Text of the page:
On 21/06/12 22:42, K. Peachey wrote:
I would prefer to see wikibugs stay in #mw to be
honest, There is
sometimes support stuff in there, as well as other important stuff.
I'm sure people don't want to be flicking IRC channels every X, and
wikibugs wasn't that high of traffic either...
-1 to moving them to another channel.
It's yet another channel to join, keep an eye on, add to autojoin. We
start with a negative weight.
#mediawiki bots give useful, human-generated content.
Compare with tsnag at #wikimedia-toolserver, that's a nagios bot that
spits out warnings quite frequently on its own. There's little utility
other than ignoring it.
What do #mediawiki bots report?
- A person created a bug. We want that.
- Someone commented a bug (sometimes more relevant than others, but also
- A new patchset
- A new comment
They are *useful* data. How many bugs advanced just because someone
commented it and then a bunch of developers looked at it from the
We also use them in our workflow. If we are talking about some bug, it's
useful to view in the same channel that someone created that bug, or
added extra information. If it's at a different tab, I may see it too late.
Also things like a discussion "$USER, you should fix X", the commit
appearing in the channel is an indirect answer. Same for when you refer
to a comment, "Foo, that fixme message [on the previous line] is on a
commit of yours".
Go to another tab, and look in the scrollback for a notification at a
similar time isn't agile.
Someone adds a bug, you comment on the channel something about that one.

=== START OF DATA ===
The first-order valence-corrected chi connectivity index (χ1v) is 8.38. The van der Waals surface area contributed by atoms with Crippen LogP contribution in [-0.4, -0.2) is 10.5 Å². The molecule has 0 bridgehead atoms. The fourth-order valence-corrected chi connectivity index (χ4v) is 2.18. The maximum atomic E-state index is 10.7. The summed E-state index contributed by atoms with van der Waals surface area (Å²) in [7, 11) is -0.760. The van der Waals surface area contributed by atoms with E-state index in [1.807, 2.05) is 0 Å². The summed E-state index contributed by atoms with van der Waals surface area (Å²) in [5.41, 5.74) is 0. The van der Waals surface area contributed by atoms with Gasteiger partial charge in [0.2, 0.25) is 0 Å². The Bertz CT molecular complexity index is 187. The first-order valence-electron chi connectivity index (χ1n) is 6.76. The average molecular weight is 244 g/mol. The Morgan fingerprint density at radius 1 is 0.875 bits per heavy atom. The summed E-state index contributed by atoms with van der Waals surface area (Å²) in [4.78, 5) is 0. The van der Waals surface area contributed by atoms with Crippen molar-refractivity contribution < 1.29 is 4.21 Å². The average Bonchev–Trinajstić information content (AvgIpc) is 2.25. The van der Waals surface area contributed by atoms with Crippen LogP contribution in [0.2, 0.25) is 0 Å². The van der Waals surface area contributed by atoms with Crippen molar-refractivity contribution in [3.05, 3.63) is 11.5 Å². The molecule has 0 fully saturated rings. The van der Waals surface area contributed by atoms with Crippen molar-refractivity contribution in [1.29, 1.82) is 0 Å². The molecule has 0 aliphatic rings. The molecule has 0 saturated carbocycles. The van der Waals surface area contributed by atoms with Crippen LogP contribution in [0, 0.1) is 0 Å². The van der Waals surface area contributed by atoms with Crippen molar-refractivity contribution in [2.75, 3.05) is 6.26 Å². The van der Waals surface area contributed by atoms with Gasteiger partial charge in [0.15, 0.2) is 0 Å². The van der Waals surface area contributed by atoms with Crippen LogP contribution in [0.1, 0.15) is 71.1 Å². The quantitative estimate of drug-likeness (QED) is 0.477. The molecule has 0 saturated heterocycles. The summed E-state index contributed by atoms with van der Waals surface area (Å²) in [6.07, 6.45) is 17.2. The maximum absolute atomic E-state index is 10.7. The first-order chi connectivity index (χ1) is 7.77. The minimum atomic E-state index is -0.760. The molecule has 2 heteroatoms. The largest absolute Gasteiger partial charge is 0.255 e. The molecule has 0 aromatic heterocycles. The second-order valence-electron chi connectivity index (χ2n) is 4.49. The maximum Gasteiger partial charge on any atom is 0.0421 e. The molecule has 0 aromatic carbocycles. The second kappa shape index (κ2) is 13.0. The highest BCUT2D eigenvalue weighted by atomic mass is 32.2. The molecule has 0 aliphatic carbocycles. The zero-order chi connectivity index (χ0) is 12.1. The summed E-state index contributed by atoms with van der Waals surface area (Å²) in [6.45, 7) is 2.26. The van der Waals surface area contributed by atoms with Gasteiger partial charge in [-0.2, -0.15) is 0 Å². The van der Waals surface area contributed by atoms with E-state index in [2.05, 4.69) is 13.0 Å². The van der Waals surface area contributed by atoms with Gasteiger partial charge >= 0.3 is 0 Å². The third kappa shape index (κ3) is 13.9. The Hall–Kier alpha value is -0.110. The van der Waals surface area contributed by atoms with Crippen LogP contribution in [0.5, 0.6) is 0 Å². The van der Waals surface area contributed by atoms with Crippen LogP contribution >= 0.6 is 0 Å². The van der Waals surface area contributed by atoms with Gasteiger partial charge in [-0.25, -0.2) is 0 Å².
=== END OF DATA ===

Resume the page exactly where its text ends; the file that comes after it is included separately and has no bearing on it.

Being on the same place improves the workflow.
Now, the problems:
I agree commit bursts can be annoying, such as translatebot, but that
has been fixed.
Also, bug topic segregation will help by leaving only the relevant ones
(eg. by excluding bugs for SMW, labs, WLM... which would go to their own
"You assume that it's bot activity". I disagree. I consider #mediawiki
as written by someone, and look at it as coming from a human, even when
it has been a bot (heh, it has been *someone* at another place).
"It's hard to make a conversation." I don't find them being a problem.
The messages are espaciated enough not to be problematic if you were
talking anything else at the same time. There are also sometimes several
intermixed conversations taking place at once.
Which they are not a problem if they aren't too many. This is jut the same.
Why are they suddenly a problem? I guess part of the problem is that
gerrit-wm is more verbose than svn commits (even when they spawned
For instance, it outputs two messages for a merge (New review + Change
merged), instead of just one. You have to parse them to realise they are
just the same action.
That's something that ought be fixed (at gerrit side), but taking the
bots out of the channel isn't a solution.
*That* would lead to them being ignored.
(btw, as a last resort option, you can /ignore the bots)